Adjusting VTA

Correct turntable setup is important. Find out how to adjust Vertical Tracking Angle (VTA).


The second part of this series on how to set up a turntable details VTA adjustment. Setting VTA (vertical tracking angle) is yet another factor that must be considered for turntable performance.

For part one in this series, see setting tracking force and anti-skate.

What is VTA?

VTA refers to a specific angle that is pre-set by the company that made the cartridge. It is the angle between the cantilever (the arm that has the stylus at the end of it) and the surface of the record. In the vast majority of cases, this angle is 20 degrees.

However, if we consider that we can modify this angle by raising or lowering the tonearm, we see why VTA adjustment is necessary. By modifying the VTA, we alter where the needle sits within the grooves and by extension, change the sound produced.

It is important to note that not all turntables have the capacity to adjust VTA. If your turntable does not have this capacity, go ahead and skip to the next part in the series of turntable setup.

The Problem With Setting VTA

Although VTA adjustment is important, it is unrealistic to think that the parameters you decide on will stay set in stone.

Vinyl records have an unfortunate habit of being varying thickness or even warping. Playing a warped record might result in the VTA changing every second of playback. If you own any 180 gram vinyl pressings, you will know that they are much thicker than normal pressings.

As setting VTA is about adjusting the height of the tonearm, by having a thicker or raised record we are effectively changing VTA by altering the height at which the stylus comes in contact with the record.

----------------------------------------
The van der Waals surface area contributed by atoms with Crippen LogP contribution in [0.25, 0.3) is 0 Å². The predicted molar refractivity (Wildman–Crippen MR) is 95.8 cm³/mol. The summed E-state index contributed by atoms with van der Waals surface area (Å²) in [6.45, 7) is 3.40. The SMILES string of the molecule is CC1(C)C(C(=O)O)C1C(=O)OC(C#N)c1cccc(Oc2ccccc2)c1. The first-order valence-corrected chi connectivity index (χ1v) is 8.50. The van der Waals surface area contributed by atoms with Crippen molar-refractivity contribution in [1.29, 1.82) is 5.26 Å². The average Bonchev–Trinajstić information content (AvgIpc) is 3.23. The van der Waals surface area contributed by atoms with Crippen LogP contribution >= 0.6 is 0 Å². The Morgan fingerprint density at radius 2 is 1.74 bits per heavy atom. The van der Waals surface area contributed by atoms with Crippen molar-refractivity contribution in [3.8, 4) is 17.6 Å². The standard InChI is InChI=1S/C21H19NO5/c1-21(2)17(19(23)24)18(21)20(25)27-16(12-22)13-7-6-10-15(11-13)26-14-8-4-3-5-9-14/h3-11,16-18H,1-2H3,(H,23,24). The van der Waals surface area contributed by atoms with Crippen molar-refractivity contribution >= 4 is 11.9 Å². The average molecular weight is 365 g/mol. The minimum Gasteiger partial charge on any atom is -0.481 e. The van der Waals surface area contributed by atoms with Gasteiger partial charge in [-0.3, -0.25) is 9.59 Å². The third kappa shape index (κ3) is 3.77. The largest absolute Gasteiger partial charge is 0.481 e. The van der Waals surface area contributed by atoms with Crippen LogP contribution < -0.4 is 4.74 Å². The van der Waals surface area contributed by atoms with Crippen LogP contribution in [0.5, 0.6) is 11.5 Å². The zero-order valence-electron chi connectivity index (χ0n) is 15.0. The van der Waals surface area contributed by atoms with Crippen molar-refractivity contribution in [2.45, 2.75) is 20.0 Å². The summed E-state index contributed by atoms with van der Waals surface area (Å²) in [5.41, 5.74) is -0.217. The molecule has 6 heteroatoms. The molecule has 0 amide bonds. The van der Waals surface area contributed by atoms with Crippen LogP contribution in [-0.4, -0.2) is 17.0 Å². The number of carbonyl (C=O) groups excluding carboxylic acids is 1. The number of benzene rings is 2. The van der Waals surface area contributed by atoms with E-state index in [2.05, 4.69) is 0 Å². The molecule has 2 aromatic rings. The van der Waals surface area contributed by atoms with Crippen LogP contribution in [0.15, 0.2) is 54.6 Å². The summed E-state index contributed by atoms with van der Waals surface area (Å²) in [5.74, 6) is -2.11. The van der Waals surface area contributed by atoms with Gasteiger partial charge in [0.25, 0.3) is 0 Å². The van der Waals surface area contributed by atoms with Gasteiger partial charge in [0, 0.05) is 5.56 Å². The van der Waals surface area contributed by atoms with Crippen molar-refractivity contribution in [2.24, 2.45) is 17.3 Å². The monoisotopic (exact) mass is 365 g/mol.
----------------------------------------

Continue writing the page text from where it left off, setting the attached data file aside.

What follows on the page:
This article explains why when we adjust the height of the tonearm, we are changing an angle called the SRA (stylus rake angle), and that changing VTA is a bit of a myth. This is true, but adjustment of tonearm height has been referred to as VTA adjustment for aeons, and is therefore part of the popular consciousness of turntable owners. Those who prefer correctness might refer to this whole process as setting SRA.

A solution to this is to choose a record for the VTA adjustment process that is average for your collection. If you have some 180 gram vinyl and some thin vinyl, then try and find a medium thickness record. If your collection is made up with primarily one or the other, then select that type of record to set VTA with.

Going About VTA Adjustment

Select an “average shape” (as mentioned above) record that has detailed music, preferably one that contains a good selection of highs and lows. Classical or electronic music is optimal.

With the record on the platter ant the tonearm resting stationary on the record, use a ruler to measure the height of the tonearm above the record at two separate points. When setting VTA we are aiming for the tonearm to be parallel to the record. Therefore, the height of the tonearm should be equal at both measured points. If the tonearm has a downward slope, then the tonearm must be lowered at the pivot point. Conversely, if the tonearm has an upward slope, it must be raised at the pivot point.

Setting VTA adjustment

Tonearm Parallel to Record Surface

Actually changing the VTA will vary greatly depending on the tonearm used, but generally there will be some sort of dial or screw mechanism that allows the tonearm to be raised up or down and locked in to place. Make sure the tonearm is locked in before you do this.

Fine Tuning VTA

The final part of VTA adjustment is done by the listener’s ears. Lowering the tonearm will generally improve bass, and raising the tonearm will generally improve treble. Experiment with VTA adjustment to find out what works for you.

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